Via Ezra comes this little tidbit about what child care providers earn. The timing is opportune, since I just finished Al Gore’s The Assault on Reason this morning, and he mentioned some interesting stuff about child rearing (pp 246-247):
First developed by John Bowlby, a British psychiatrist, in 1958, attachment theory was further developed by his protégée Mary Ainsworth and other expers studying the psychological development of infants.
[P]sychologists were able to discover that every infant learns a crucial and existential lesson during the first year of life about his or her fundamental relation to the rest of the world. And infant develops an attachment to this theory, learns to adopt one three basic postures toward the universe:
- In the best case, the infant learns that he or she has the inherent ability to exert a powerful influence on the world and evoke consistent, appropriate responses by communicating signals of hunger or discomfort, happiness or distress. If the caregiver – more often than not the mother – responds to most signals from the infant consistently and appropriately, the infant begins to assume that he or she has inherent power to affect the world.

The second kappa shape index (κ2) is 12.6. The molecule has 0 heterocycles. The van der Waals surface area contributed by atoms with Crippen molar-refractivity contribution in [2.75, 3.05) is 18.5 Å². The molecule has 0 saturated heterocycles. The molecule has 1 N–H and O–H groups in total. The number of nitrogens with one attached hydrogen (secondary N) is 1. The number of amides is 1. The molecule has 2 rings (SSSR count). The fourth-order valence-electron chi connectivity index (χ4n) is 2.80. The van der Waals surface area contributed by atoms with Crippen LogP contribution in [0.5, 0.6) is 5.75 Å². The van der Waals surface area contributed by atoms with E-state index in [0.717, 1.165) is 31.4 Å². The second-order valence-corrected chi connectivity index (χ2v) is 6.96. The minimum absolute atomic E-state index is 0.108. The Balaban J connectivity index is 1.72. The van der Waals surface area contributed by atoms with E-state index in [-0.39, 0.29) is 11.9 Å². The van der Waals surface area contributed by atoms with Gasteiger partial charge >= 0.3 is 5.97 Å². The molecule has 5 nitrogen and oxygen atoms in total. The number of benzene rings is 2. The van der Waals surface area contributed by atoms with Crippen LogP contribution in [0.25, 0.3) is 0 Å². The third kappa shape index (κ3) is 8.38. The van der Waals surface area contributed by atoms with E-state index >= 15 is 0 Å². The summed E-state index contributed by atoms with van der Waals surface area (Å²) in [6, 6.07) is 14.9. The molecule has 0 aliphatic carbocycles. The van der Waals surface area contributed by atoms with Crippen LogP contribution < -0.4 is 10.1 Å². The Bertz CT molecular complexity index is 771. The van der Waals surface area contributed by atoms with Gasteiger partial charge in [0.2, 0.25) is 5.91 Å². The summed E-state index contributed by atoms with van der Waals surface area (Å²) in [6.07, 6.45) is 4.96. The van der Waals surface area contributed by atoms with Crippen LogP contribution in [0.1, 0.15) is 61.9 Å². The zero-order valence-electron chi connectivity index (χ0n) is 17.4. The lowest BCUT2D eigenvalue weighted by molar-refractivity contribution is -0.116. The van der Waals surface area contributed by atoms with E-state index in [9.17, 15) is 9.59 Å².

- If the primary caregiver responds inappropriately and/or inconsistently, the infant learns to assume that he or she is powerless to affect the larger world and that his or her signals have no intrinsic significance where the universe is concerned. A child who receives really erratic and inconsistent responses from a primary caregiver, even if those are occasionally warm and sensitive, develops “anxious resistant attachment.” This pathway creates children who feature anxiety, dependence, and easy victimization. They are easily manipulated and exploited later in life.
- In the worst case, infants who receive no emotional response from the person or persons responsible for them are at high risk of learning a deep existential rage that makes them prone to violence and antisocial behavior as they grow up. Chronic unresponsiveness leads to what is called “anxious avoidance attachment,” a life patter that features unquenchable anger, frustration, and aggressive, violent behavior.
Kinda puts the value the value of child care in perspective doesn’t it?